The area we walked through was poor and full of furniture makers. There was wood everywhere, and lots of newly formed, ornate chairs. I remember Ellie explaining to us once that each area of Islamic Cairo specializes in a certain trade (later that night, we went through the fabric area). It was interesting to see these people at work. Ahmed said he would show us to the Blue Mosque, show us the direction to Khan el-Khalili, and then be on his way home. This was fine with us, and we decided that since he had helped Sherin fix her shoe, we could go see his mosque and Imam. The mosque turned out to be really interesting, because there were trees growing inside! It almost looked like a building out of the Jungle Book movie, because the old stones were mixed with trees. The Imam gave us a short tour and then they showed us the box. Each mosque has one of these for donation money to the poor. Unlike in churches, donated money does not go to the mosque at all. As per the teaching of Islam, it is taken directly to people in need. We were told that it was ten pounds a piece for students to go up in the minaret and twenty for regular visitors, so I gave him a fifty for both of us, needing thirty pounds in change back. It wasn’t until later that I realized he had only given me ten back. (This was technically dishonest of him, but he could have easily said that he didn’t know we were students. Sherin and I felt we had paid way too much to go up in the minaret, however, we later reasoned that the extra twenty pounds were worth the fixed shoe).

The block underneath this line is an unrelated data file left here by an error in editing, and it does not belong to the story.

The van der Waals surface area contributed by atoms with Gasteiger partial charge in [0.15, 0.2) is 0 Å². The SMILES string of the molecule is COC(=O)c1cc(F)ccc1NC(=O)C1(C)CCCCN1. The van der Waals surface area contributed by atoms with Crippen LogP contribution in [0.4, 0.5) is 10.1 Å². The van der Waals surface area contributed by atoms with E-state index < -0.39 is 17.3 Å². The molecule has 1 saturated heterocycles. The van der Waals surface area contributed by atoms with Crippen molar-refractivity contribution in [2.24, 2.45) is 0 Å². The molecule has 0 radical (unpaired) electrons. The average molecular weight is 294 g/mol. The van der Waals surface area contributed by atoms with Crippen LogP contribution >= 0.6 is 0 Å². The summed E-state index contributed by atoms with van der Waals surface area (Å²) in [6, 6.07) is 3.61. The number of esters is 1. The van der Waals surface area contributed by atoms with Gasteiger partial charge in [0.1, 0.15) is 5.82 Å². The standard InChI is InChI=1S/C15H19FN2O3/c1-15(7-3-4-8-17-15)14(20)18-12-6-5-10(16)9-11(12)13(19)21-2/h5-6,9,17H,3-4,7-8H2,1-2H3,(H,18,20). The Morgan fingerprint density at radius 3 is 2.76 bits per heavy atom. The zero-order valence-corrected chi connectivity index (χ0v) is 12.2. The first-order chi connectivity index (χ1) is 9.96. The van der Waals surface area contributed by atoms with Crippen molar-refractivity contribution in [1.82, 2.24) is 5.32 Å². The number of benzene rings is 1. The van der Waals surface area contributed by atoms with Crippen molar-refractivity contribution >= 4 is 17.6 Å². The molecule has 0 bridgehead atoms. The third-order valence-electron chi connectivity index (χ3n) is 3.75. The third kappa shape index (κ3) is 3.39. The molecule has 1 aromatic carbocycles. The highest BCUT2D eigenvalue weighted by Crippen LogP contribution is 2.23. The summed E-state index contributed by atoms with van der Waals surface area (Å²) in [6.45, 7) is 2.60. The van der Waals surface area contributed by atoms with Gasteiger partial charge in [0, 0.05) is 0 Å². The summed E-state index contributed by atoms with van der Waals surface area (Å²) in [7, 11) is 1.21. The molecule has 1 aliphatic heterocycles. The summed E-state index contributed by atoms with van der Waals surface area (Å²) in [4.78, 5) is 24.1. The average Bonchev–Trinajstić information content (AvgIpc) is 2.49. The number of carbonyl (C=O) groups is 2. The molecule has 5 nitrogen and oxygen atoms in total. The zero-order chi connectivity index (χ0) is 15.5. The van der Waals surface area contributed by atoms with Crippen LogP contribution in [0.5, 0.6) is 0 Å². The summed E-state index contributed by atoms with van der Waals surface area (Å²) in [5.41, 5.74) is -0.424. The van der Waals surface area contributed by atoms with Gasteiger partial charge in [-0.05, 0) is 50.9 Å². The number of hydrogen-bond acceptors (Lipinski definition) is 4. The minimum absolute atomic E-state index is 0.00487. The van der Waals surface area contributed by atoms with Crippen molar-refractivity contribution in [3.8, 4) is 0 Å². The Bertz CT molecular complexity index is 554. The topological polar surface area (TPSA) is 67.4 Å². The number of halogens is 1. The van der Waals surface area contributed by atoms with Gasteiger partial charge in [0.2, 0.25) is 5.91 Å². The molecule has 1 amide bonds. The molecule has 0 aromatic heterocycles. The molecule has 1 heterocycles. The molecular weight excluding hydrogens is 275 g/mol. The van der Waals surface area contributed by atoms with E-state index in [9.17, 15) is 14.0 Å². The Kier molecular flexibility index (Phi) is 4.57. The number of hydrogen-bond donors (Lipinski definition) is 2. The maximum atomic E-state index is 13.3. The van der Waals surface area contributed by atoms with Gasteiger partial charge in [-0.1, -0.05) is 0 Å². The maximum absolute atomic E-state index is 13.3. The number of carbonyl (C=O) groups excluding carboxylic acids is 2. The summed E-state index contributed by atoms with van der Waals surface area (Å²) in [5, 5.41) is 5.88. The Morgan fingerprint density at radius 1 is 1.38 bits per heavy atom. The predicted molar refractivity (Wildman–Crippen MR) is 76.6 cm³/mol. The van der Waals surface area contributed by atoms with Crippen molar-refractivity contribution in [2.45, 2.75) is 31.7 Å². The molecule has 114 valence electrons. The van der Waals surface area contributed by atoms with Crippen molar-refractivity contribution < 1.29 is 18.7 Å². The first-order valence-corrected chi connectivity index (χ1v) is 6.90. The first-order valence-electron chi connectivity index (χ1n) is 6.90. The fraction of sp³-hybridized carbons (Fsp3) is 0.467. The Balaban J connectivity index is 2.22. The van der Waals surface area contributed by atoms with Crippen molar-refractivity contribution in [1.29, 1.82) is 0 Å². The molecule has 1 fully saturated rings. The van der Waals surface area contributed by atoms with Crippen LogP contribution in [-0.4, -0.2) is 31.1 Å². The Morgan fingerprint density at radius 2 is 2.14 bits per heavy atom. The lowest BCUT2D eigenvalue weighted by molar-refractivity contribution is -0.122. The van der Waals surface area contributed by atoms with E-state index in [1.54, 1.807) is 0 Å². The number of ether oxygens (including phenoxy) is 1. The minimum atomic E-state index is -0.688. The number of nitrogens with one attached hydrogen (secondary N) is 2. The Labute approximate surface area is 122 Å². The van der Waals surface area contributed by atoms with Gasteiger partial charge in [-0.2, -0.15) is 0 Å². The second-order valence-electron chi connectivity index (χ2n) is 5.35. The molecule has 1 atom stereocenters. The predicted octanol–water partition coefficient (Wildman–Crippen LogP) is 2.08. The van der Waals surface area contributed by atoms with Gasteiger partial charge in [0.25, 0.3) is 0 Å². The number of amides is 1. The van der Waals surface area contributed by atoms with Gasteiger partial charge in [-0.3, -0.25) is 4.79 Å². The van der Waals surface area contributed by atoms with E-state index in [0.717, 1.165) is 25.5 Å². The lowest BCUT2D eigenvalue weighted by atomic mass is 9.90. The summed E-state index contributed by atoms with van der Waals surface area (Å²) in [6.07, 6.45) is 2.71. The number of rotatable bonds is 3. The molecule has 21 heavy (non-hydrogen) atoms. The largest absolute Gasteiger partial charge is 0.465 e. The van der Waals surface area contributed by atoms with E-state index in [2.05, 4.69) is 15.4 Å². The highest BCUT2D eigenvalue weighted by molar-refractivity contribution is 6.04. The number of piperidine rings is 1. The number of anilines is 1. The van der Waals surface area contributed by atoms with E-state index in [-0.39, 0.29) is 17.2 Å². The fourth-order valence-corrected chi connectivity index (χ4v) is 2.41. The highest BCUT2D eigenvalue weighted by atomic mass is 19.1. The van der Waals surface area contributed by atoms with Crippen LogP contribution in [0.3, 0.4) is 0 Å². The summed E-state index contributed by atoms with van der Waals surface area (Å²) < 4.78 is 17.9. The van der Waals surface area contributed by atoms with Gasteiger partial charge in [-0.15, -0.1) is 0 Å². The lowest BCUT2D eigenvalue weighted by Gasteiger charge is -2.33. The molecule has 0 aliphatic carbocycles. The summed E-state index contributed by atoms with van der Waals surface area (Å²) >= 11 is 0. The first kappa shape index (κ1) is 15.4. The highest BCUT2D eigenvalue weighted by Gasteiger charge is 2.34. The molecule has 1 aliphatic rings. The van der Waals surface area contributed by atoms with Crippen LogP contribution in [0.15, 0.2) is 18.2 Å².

We climbed all of the way up into the minaret, up to the tippy top. It was very, very cool! We could see Cairo from all sides, and, as it was late in the afternoon, all of our pictures have a nice golden glow to them.
Once we got down, Ahmed departed from us. At the last minute, he said, “if only I had something to get my new daughter a cake…” I gave him five pounds (less than a dollar) for the trouble he had taken in showing us around. However, since I despise the baksheesh system in this country (where they expect to be paid for little things), I didn’t think of giving more. That and the money we paid to the Imam left a sour taste in our mouths. So much for “Arab Hospitality.” However, I suspect that my idea of hospitality isn’t quite the same as theirs.